None of its obvious competitors
- Ford Tracer, Mazda Sting, Toyota Conquest Tazz and VW CitiGolf Chico -
are similarly configured, all having more practical five-door bodies. When it
comes to alternatives, only the Sting comes in four-door saloon guise, and for
the same money as the hatch. But having just a three-door on offer creates another
limitation, and some general customer research convinced Delta that there is
market potential for a conventional saloon, and so it has introduced a Lite
version of the Corsa Classic to answer that need.
The new model is part of a revised line-up, known as Generation 2001. Some
spec changes have been carried out, including power-steering and air-con as
standard on all Corsa hatches and Corsa Classic saloons except for Lite derivatives.
Engine size badging nomenclature is now the same as Astra (eg 1,4i in place
of 140i), and upmarket saloons follow Astra Classic with CD and CDE monikers
denoting spec level. Three-door Corsas continue with S and GSi titles. A series
of limited production models will supplement the range, starting with a top-spec
On first acquaintance, the Lite does not have a bare-bones persona, befitting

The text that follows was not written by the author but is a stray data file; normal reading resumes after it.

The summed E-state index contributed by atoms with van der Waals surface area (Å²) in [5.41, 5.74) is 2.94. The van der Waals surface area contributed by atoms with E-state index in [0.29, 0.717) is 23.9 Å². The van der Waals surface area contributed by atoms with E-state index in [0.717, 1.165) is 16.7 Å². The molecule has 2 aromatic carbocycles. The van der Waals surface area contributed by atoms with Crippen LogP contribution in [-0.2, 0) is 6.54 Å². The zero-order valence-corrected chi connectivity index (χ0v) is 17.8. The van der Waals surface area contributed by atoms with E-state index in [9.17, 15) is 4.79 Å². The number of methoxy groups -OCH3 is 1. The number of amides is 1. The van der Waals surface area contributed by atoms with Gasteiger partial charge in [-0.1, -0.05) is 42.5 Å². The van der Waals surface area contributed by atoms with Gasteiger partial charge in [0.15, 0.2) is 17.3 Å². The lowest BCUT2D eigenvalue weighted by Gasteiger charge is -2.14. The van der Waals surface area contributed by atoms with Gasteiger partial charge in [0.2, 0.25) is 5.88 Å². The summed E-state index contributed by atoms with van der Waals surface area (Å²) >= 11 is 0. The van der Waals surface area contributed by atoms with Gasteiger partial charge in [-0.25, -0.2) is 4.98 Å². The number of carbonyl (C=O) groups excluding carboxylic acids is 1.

the fact that it is not on offer at the cheap end of the bargain basement. At
around R65 000, though, it still falls inside the affordable category, and is
by far a more modern overall design than the quartet of rivals listed earlier.
Pity, then, that Delta has not come up with a smarter wheel trim: the carryover
black hubcap is unattractively pimply, and exacerbated by the Classic's
body-colour bumpers and wheelarch extensions. (The three-door Lite retains the
black grained bumpers and extensions, which are less prone to showing nicks
and blemishes.) Wheels aside then, from the outside the Corsa looks attractive,
with a new Lite badge (not a flat decal) on the front doors.
Inside, it is all Corsa familiar and friendly. A new woven cloth trim called
Eisenach, and a slightly revised three-spoke steering wheel (both shared with
the three-door) distinguish 2001 Lites from previous model years. Two things
have not changed: the relative narrowness of the cabin (although it is not as
tight as a CitiGolf), and the high and tilted position of the steering wheel.
The former is only inhibiting when a complement of four adults occupy the seats
-- three in the back is not a realistic prospect - but most parent/child
families will be happy enough inside.
As for the rake of the wheel, it depends on the driver's size and, consequently,
seating position whether or not the angle feels awkward.
Larger Corsa drivers will probably be thinking, "Ah, but what about
the cramped pedal area?" Well, the good news is that during the past
18 months Delta has been doing a lot of intensive development on fine-tuning
Corsa, including answering criticism of footwell room. The panelling and carpeting
around the accelerator have been (expensively) modified to realise more space
with the result that, without knowing of the changes, none of CAR's testers